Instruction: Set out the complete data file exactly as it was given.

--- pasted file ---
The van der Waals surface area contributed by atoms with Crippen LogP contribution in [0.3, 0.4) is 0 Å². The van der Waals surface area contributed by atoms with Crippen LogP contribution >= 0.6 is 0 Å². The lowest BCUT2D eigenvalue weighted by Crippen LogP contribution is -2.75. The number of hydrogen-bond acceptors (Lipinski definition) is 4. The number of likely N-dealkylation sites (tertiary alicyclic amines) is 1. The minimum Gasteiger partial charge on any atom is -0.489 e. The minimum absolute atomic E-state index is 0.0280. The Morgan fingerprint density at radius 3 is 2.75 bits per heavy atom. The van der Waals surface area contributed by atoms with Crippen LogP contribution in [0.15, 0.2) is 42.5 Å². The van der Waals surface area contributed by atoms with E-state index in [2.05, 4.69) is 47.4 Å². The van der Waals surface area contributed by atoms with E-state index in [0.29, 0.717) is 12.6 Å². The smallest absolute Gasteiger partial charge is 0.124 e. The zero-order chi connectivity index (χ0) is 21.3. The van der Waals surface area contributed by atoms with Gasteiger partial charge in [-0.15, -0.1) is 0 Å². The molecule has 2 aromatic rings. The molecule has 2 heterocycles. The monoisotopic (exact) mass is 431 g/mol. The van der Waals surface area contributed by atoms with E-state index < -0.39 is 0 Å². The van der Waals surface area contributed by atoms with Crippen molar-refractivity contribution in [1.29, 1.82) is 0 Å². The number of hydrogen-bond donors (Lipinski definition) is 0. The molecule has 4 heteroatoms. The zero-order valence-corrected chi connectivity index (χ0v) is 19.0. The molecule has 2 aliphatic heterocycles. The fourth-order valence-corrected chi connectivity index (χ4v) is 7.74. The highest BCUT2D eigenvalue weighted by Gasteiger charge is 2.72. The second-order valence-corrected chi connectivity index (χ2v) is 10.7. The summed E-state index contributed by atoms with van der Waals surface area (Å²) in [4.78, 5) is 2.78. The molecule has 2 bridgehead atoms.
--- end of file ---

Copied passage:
The van der Waals surface area contributed by atoms with Crippen LogP contribution in [0.3, 0.4) is 0 Å². The van der Waals surface area contributed by atoms with Crippen LogP contribution >= 0.6 is 0 Å². The lowest BCUT2D eigenvalue weighted by Crippen LogP contribution is -2.75. The number of hydrogen-bond acceptors (Lipinski definition) is 4. The number of likely N-dealkylation sites (tertiary alicyclic amines) is 1. The minimum Gasteiger partial charge on any atom is -0.489 e. The minimum absolute atomic E-state index is 0.0280. The Morgan fingerprint density at radius 3 is 2.75 bits per heavy atom. The van der Waals surface area contributed by atoms with Crippen LogP contribution in [0.15, 0.2) is 42.5 Å². The van der Waals surface area contributed by atoms with E-state index in [2.05, 4.69) is 47.4 Å². The van der Waals surface area contributed by atoms with E-state index in [0.29, 0.717) is 12.6 Å². The smallest absolute Gasteiger partial charge is 0.124 e. The zero-order chi connectivity index (χ0) is 21.3. The van der Waals surface area contributed by atoms with Gasteiger partial charge in [-0.15, -0.1) is 0 Å². The molecule has 2 aromatic rings. The molecule has 2 heterocycles. The monoisotopic (exact) mass is 431 g/mol. The van der Waals surface area contributed by atoms with E-state index < -0.39 is 0 Å². The van der Waals surface area contributed by atoms with Crippen molar-refractivity contribution in [1.29, 1.82) is 0 Å². The number of hydrogen-bond donors (Lipinski definition) is 0. The molecule has 4 heteroatoms. The zero-order valence-corrected chi connectivity index (χ0v) is 19.0. The molecule has 2 aliphatic heterocycles. The fourth-order valence-corrected chi connectivity index (χ4v) is 7.74. The highest BCUT2D eigenvalue weighted by Gasteiger charge is 2.72. The second-order valence-corrected chi connectivity index (χ2v) is 10.7. The summed E-state index contributed by atoms with van der Waals surface area (Å²) in [4.78, 5) is 2.78. The molecule has 2 bridgehead atoms.